Self-Care with Samuel L Jackson

Tonight it’s Friday night and I’m hanging out on the couch with my husband watching my favourite lifestyle tv and The Graham Norton Show. Tonight, Samuel L Jackson is on and he just gave some really excellent life advice. Warning: this advice comes with the usual Samuel L Jackson explicit language!

While discussing excessive Hollywood diets and ‘celebrity personal trainers’ he says:

“You know what you always tell trainers? “Motherf*cker, you work for ME!”

And I felt like cheering at the TV! This is EXACTLY the attitude more of us need to take in our lives, especially when it comes to our health. This is a lesson that it took me a long time (half a decade!) to learn, and in some cases learn the hard way. And since I realised that my doctor, coach and other practitioners work for me I have had such a different experience of not only my appointments but also my body and health altogether.

I often hear women frustrated that their doctor isn’t listening to them, that they are being dismissed and handed prescriptions that they don’t want. It isn’t just restricted to doctors but all types of practitioners that this happens with. I’m in no way anti-doctor, however I am against being a passive patient who hands over all control to the man or woman in a white coat. Or the psychologist, coach or counsellor whose office you walk out of feeling worse. Or the celebrity diet guru telling you that their meal plan and their meal plan only is what will work for you. Or, in Samuel L Jackson’s case, the personal trainer telling you to go harder when your body is saying no.

In a former life, this was me. I overtrained because I followed the advice of a well-intentioned PT giving advice to me that completely ignored the fact that I had chronic fatigue syndrome. I continued seeing a psychologist for a few sessions who, short of making me worse, certainly wasn’t helping me get better. And I spent an awful lot of my time in doctors offices having my symptoms dismissed and being given prescriptions for drugs or surgery which, if I had my time again, I’m not sure I would repeat.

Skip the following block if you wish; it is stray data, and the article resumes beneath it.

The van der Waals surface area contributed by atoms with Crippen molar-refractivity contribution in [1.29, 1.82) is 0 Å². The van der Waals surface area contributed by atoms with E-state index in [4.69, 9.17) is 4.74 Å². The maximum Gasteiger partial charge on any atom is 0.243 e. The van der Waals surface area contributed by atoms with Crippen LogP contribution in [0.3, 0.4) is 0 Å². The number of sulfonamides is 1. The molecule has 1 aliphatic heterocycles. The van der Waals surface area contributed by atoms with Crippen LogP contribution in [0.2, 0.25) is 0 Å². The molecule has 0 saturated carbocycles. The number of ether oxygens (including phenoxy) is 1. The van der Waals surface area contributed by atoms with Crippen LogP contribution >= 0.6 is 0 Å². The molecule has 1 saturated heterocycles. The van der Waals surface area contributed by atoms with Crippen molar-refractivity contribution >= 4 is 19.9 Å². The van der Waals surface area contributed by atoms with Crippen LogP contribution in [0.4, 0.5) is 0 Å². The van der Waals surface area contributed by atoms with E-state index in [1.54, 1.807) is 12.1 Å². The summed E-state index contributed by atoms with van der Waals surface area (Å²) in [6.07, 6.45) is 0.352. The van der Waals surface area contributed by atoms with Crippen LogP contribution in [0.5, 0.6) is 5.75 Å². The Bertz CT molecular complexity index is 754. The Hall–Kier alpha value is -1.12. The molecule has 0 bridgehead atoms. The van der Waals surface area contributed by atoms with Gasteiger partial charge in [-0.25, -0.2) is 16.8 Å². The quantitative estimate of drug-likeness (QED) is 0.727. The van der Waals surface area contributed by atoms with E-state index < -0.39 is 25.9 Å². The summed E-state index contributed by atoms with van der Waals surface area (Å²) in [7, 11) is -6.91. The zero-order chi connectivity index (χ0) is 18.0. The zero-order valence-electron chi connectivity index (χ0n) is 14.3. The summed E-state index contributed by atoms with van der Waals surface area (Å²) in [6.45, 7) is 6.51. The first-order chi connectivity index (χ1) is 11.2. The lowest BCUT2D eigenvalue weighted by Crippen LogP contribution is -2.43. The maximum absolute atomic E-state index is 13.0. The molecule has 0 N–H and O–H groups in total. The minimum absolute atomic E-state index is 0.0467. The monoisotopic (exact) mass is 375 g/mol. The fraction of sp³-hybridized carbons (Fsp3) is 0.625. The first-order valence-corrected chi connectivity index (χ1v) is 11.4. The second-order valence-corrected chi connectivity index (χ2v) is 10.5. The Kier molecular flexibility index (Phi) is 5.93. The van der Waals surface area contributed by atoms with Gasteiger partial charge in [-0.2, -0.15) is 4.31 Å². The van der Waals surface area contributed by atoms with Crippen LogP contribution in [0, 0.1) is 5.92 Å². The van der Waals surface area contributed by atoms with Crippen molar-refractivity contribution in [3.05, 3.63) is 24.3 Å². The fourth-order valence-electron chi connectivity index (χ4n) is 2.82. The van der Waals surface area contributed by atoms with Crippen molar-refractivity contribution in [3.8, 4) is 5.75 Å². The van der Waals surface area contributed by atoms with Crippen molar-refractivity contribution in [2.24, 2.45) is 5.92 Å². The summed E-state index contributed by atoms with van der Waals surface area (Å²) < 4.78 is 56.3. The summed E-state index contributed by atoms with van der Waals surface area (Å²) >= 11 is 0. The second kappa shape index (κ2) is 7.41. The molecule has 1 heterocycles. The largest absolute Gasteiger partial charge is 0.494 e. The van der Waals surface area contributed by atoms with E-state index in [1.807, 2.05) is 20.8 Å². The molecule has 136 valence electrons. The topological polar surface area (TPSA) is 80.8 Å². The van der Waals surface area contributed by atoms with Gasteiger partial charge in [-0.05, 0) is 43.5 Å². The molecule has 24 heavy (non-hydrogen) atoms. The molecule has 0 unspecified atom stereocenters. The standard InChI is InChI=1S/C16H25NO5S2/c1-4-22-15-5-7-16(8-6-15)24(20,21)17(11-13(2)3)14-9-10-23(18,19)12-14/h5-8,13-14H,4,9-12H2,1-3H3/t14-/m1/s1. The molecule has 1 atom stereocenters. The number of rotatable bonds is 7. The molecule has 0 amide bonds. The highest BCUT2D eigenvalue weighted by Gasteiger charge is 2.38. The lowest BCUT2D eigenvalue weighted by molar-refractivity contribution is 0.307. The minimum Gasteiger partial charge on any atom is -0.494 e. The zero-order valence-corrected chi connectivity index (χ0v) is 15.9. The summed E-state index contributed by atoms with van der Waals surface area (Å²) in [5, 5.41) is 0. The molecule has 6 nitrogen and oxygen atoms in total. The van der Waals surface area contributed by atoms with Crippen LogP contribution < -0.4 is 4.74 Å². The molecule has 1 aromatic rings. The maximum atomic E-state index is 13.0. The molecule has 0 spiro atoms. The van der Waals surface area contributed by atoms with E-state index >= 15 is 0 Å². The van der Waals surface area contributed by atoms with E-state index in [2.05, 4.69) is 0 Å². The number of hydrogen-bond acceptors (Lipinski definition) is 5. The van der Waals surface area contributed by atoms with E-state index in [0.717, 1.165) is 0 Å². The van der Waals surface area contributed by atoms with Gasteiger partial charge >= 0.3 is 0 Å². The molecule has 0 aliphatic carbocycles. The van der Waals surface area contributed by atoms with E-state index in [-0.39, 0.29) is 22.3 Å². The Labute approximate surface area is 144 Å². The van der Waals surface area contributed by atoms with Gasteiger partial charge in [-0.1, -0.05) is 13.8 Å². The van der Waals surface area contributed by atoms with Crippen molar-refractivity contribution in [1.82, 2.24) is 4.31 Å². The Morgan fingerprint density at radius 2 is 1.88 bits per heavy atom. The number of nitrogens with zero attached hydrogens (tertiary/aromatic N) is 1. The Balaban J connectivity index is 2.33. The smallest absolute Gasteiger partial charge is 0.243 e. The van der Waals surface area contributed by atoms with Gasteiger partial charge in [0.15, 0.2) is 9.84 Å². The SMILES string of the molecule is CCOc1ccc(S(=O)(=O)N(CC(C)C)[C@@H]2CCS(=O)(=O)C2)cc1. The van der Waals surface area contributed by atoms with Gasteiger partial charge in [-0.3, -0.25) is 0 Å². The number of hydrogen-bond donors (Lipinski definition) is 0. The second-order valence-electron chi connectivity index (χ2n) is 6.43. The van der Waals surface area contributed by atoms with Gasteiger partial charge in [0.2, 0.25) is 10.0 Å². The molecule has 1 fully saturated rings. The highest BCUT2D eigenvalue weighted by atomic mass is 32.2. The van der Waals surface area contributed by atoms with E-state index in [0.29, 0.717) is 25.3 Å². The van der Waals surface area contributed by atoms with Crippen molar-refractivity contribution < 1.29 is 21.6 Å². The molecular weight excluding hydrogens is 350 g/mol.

It’s really only been in the last 18 months that I’ve truly started to stand up to practitioners when they are giving me advice that just does not sit right with me. Last year, in my gynaecologists office, I had to justify to her why I didn’t want to be on hormonal contraceptives anymore and why I wouldn’t let her perform an unnecessary and ‘maybe it will work, maybe it won’t’ procedure on my cervix. It was one of the hardest things I’ve ever had to do. It was so scary to speak up and say ‘Actually, no, I don’t want that. Maybe it works for many other people, but my instinct is telling me it isn’t right for me right now.’ Now, my gyno was a nice lady and I’m sure she meant well, but I’m also pretty sure that she felt she knew better than me what was right for my body. (Amazingly, the condition cleared up on its own when I went off the hormones, no scary cervix scarring needed. Funny that!) It was really, really hard to stick to my convictions when put on the spot by her, but I’m so glad I did.

Since then, I’ve been faced with a few more opportunities to stand up for myself with health professionals, and also with other kinds of people I’ve hired. And it has required a bit of a self-pep-talk each time and I always end up sounding way more tongue tied and far less articulate than I hope. But at the end of the day, it doesn’t matter because it’s MY body and MY choice how I take care of it. My agenda for my life and body may not always align with that of the practitioner or other person that I’m speaking to, and that’s ok.

So from now on in these situations my new mantra will be courtesy of Samuel L Jackson:

“Motherf*cker, you work for ME!”